Mr & Mrs Masters with some evacuees and Christine pictured outside the entrance of the Temperance Hotel, taken around 1940
I don't know when the building would have been erected but the photo taken with Christine and her brother Tom standing in the porch was in the 1920's.
Another picture of the Temperance Hotel - some local women passing the time of day in their summer clothes. Taken in the 1940s.
In 1940 when I was billeted there, the Temperance Hotel was in The Square and was owned by Mr Ned Masters and his wife Lillian. Ned was at the time the village blacksmith, and Lillian handled all the day to day running of the 'hotel' with the assistance of daughter Christine (who later married Den Treleven).
As one entered the front door there was a very small hall with stairs going straight up, the main living room was on the right, through which access was to a small sitting room and kitchen. (Mrs Masters would call this something other than kitchen, but I cannot remember what it was). The main room had a large kitchen range with an oven in it, where all the cooking was done. A big black water container (which was known as a 'fountain') would always stand on the top. This had a tap on it and would supply all the hot water needed - (constant hot water!). Christine did most of the cleaning and all the baking. Mrs Masters did most of the daily cooking also on the range, and this would be increased on Market days when farmers would gather around the large table for the home cooked meals. I was always intrigued by the very long table in this room, (which most of the local houses had at the time), this was a plain wood side for everyday use and turned over on Sundays to reveal a dark polished surface.
The small sitting room at the back was for everyday use and was a very happy place to be on a cold evening as it was so snug there with always a roaring fire. As well as us residents using it, soldiers from the army camp, which was in a field on the Goscott road, would come for 'home comforts' in the form of hospitality, cups of tea, home baked cake and games of cards. It was always crowded in there!
As the Temperance Hotel was the only caterer for the farmers on market days, I assume there must have been extra rations given for this, because we never seemed short of food of any sort.
Also I think many a horse would have new shoes fitted for the price of a side of pork from a home-slaughtering pig farmer, or for a big bag of apples etc. There was always plenty of milk and cream which was fetched daily from Bill Haydon's farm in jugs and dishes. We ate very well especially with Chris doing 2 bakings each week of Saffron and Yeast Cakes, Pasties, Fruit Pies, Scones and Biscuits there was always a full table.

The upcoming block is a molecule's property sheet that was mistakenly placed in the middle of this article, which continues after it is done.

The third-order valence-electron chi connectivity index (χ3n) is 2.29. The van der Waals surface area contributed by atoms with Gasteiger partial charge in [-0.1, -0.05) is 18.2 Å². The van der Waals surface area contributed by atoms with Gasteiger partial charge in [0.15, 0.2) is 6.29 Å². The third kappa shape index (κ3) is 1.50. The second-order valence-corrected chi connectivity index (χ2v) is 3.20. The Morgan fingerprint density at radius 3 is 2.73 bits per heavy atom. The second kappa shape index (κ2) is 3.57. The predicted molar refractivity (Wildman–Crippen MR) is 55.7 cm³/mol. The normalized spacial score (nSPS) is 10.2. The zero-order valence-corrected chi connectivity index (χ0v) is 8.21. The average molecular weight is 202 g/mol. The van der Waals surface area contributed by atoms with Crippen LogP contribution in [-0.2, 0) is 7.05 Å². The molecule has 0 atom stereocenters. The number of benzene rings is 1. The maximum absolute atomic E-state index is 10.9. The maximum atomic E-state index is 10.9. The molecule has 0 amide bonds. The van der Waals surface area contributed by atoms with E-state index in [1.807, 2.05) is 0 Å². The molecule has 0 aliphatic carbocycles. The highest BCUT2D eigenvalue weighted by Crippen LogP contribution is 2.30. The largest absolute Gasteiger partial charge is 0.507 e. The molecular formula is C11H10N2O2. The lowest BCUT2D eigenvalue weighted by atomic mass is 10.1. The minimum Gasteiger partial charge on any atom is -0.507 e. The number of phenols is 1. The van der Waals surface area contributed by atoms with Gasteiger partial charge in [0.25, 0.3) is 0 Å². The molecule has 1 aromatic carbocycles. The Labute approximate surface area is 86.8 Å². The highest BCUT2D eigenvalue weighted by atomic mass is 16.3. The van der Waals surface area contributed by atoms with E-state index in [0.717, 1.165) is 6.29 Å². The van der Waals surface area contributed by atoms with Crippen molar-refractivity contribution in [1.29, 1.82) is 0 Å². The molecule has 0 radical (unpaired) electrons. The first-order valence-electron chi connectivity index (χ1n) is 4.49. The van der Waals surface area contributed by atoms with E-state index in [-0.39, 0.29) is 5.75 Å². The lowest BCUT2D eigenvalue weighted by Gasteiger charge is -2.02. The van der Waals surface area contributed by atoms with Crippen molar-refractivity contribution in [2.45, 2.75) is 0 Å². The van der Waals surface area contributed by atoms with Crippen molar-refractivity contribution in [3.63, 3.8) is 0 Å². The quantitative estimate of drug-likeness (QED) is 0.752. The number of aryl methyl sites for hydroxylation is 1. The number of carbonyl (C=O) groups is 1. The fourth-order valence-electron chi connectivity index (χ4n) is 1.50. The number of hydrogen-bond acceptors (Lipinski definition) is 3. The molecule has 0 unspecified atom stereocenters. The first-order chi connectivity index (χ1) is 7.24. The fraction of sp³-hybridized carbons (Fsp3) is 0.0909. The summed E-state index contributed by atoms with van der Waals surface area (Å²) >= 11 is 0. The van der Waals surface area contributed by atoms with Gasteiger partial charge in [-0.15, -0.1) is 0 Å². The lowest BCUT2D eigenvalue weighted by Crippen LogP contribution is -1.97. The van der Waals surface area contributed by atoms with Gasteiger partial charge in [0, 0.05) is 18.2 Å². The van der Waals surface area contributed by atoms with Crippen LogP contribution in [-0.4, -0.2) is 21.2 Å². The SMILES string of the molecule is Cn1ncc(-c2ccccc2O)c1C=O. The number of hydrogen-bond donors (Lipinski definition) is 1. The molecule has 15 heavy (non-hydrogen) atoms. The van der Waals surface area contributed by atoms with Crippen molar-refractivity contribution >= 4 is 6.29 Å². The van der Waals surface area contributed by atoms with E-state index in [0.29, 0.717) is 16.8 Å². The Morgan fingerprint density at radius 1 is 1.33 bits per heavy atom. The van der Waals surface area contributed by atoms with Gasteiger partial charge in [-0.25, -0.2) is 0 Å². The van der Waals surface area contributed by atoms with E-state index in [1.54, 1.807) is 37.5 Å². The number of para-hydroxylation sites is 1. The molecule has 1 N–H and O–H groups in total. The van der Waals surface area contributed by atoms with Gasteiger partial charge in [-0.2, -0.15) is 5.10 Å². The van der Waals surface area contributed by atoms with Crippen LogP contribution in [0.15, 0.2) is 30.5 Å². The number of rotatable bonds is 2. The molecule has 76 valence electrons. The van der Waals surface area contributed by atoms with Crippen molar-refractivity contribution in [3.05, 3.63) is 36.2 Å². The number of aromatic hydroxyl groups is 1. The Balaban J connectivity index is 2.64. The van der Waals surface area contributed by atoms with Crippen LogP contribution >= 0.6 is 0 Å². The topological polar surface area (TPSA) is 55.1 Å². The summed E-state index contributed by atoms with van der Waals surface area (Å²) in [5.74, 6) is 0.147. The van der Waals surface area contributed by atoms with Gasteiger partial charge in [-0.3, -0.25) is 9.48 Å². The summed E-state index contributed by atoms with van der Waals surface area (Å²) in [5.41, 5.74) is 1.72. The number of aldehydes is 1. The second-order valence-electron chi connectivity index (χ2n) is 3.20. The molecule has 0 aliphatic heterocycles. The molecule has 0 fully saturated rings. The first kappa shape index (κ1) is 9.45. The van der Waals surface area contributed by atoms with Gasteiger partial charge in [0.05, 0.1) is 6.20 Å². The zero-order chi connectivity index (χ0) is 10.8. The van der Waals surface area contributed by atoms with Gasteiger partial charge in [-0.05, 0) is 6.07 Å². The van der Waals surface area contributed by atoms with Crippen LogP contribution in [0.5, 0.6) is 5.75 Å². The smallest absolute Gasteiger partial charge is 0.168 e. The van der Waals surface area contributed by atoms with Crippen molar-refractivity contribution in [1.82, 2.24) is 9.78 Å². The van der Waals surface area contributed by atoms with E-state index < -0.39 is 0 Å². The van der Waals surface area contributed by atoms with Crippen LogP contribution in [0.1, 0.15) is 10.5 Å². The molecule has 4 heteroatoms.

Preparation of all food took place in the kitchen where there was an enormous dresser loaded with china on the shelves and in cupboards. Washing up was carried out in an enamel bowl on a large table with a tray as a draining board, eventually the waste water was thrown down the yard from the top of the back steps - no drains! We were lucky to have a water pump outside the back door, because so many others around the square had to fetch it from the village pump. As did the men from Sandercock's bakers, who fetched it twice daily in a large barrel on wheels.
Upstairs there were 5 bedrooms, one had a section off it which accommodated a chemical toilet. This was another of Chris's jobs to empty the pan daily - there was an outside toilet in the back yard for the use of the men (and me when I came in covered in mud!).
Electricity was in the downstairs rooms only, we had to take candles with us when going upstairs, and I believe the downstairs installation was quite recent. There was only one centre light in each room, no sockets for table-lamps, electric irons, vacuum cleaners etc... All the ironing was done on the 'everyday' side of the long table, and flat irons were heated on the stove.
Market Days were always very busy inside and outside. All around the Temperance was the cattle Market, and the 'office' for the auctioneers was the back sitting room. Meals were served by Mrs Masters and Chris to all the farmers on market days, which seemed to be once a month with grading days fortnightly. So you see, there was always a lot of 'comings and goings', not only inside the building, but out in the square and market place with cattle trucks bringing the animals and putting them into the pens, especially when the pigs were squealing in protest. The sheep pens at the back were a good meeting place for us children and we had many 'clubs' formed and abandoned there.